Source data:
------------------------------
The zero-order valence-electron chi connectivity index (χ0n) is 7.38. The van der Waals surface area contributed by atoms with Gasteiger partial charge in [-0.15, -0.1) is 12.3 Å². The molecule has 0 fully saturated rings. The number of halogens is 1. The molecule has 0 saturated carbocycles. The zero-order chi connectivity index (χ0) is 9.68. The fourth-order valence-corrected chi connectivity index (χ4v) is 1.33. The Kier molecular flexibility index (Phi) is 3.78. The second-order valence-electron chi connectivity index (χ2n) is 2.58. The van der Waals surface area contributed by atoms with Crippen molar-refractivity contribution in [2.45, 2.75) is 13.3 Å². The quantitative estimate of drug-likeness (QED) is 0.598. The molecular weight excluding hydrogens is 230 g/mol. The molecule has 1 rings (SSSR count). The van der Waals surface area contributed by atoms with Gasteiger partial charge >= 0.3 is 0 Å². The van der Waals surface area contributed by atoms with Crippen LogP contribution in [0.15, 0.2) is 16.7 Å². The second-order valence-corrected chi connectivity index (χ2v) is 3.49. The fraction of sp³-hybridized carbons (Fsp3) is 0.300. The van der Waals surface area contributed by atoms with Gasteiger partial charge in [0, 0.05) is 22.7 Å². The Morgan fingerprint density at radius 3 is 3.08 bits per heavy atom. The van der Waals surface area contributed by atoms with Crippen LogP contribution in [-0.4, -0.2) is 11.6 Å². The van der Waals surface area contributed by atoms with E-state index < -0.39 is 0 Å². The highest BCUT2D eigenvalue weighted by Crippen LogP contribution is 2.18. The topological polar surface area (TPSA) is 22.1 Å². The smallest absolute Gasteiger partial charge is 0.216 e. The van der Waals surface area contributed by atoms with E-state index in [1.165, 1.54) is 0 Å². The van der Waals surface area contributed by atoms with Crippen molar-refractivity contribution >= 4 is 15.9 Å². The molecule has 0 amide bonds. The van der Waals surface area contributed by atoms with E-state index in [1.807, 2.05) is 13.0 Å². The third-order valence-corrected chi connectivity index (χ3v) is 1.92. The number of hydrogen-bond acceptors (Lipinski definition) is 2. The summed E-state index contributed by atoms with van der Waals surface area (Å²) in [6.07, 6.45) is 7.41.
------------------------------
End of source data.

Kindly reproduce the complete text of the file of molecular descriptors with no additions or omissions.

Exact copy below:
The zero-order valence-electron chi connectivity index (χ0n) is 7.38. The van der Waals surface area contributed by atoms with Gasteiger partial charge in [-0.15, -0.1) is 12.3 Å². The molecule has 0 fully saturated rings. The number of halogens is 1. The molecule has 0 saturated carbocycles. The zero-order chi connectivity index (χ0) is 9.68. The fourth-order valence-corrected chi connectivity index (χ4v) is 1.33. The Kier molecular flexibility index (Phi) is 3.78. The second-order valence-electron chi connectivity index (χ2n) is 2.58. The van der Waals surface area contributed by atoms with Crippen molar-refractivity contribution in [2.45, 2.75) is 13.3 Å². The quantitative estimate of drug-likeness (QED) is 0.598. The molecular weight excluding hydrogens is 230 g/mol. The molecule has 1 rings (SSSR count). The van der Waals surface area contributed by atoms with Gasteiger partial charge >= 0.3 is 0 Å². The van der Waals surface area contributed by atoms with Crippen LogP contribution in [0.15, 0.2) is 16.7 Å². The second-order valence-corrected chi connectivity index (χ2v) is 3.49. The fraction of sp³-hybridized carbons (Fsp3) is 0.300. The van der Waals surface area contributed by atoms with Gasteiger partial charge in [0, 0.05) is 22.7 Å². The Morgan fingerprint density at radius 3 is 3.08 bits per heavy atom. The van der Waals surface area contributed by atoms with Crippen LogP contribution in [-0.4, -0.2) is 11.6 Å². The van der Waals surface area contributed by atoms with E-state index < -0.39 is 0 Å². The highest BCUT2D eigenvalue weighted by Crippen LogP contribution is 2.18. The topological polar surface area (TPSA) is 22.1 Å². The smallest absolute Gasteiger partial charge is 0.216 e. The van der Waals surface area contributed by atoms with E-state index in [1.165, 1.54) is 0 Å². The van der Waals surface area contributed by atoms with Crippen molar-refractivity contribution >= 4 is 15.9 Å². The molecule has 0 amide bonds. The van der Waals surface area contributed by atoms with E-state index in [1.807, 2.05) is 13.0 Å². The third-order valence-corrected chi connectivity index (χ3v) is 1.92. The number of hydrogen-bond acceptors (Lipinski definition) is 2. The summed E-state index contributed by atoms with van der Waals surface area (Å²) in [6.07, 6.45) is 7.41.